It’s all avoidance.
It’s all an effort to satisfy our natural need to respond to what’s happening without confronting our feelings of powerlessness, vulnerability, guilt, fear, shame, whatever other feelings we’ve never learned to adequately process.
The thing is, this is absolutely what spirituality is. We absolutely should be turning to our spiritual practices when we’re internally in the most turmoil. But what happens when we spiritually and magically bypass is that the healing and the spiritual resilience and fortitude doesn’t actually happen because we focus only on the stuff which doesn’t bring up the hard to process emotions and feelings, and the real action doesn’t get taken either because we throw our entire focus into the spiritual and magical.
I said in that prior episode I mentioned that the point of mastering magical practice is not to be able to escape from the burden of having to actually do hard things in life. That magical practice doesn’t make life easier. There are things we are able to do because of our spiritual and magical practice, there are things we are able to better through those practices, but I think if we all take the time to really examine things, we all know that truly being spiritually engaged and truly practicing magic adds work and adds complexity to life.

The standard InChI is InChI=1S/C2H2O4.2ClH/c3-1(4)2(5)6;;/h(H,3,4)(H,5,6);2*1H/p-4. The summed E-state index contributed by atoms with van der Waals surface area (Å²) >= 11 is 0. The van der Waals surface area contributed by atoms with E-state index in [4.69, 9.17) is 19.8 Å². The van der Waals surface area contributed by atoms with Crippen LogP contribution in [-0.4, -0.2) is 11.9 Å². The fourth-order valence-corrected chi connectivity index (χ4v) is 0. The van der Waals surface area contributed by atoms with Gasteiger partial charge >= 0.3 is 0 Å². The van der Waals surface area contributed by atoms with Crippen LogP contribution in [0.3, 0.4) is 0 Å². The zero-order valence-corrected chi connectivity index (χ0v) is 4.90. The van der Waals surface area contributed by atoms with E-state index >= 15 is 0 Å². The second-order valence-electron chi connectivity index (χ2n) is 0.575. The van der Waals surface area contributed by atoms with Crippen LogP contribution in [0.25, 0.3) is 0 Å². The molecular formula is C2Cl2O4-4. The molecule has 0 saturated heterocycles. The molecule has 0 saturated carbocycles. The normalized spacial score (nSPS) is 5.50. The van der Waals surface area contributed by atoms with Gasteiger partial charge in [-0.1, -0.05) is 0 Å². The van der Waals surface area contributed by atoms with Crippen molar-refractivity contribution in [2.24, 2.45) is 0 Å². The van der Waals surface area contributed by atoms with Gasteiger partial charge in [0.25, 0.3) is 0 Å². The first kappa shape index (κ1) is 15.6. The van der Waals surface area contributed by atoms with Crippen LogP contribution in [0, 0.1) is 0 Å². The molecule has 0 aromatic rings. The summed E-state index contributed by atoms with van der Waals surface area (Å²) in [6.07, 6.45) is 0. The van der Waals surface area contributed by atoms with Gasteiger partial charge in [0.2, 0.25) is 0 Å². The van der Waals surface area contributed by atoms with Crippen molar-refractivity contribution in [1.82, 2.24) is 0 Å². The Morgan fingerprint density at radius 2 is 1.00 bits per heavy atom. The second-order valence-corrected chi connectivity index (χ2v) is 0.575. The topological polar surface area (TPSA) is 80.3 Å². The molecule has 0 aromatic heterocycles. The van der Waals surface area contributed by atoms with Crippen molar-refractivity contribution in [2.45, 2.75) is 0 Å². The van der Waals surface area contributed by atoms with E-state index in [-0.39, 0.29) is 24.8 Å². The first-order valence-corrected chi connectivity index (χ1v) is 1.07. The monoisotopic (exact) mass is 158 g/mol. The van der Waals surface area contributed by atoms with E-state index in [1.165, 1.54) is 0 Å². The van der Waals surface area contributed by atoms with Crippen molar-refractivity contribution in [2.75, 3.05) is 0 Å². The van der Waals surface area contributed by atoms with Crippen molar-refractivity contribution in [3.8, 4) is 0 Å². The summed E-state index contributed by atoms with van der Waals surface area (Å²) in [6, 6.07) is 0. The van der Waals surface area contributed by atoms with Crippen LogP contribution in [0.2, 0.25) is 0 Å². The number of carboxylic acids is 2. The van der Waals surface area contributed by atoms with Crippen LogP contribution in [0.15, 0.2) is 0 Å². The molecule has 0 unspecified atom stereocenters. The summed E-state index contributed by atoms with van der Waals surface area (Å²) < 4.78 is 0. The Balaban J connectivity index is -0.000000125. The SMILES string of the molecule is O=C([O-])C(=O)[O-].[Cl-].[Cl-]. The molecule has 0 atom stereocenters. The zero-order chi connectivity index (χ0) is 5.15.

So what’s my point? What I want to get into today is really dissecting and parsing out what we can do with magic and spirituality and mundane action and what do to about the things that, you know, we honestly can’t change despite our desire to change them. What does a healthy and impactful approach to life in times that are really tough actually look like?
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Now back to the episode!
What I want to do now is tell a story.
As I’ve mentioned before many times, I responded to the events of 2016 by getting involved in activism. It started out with…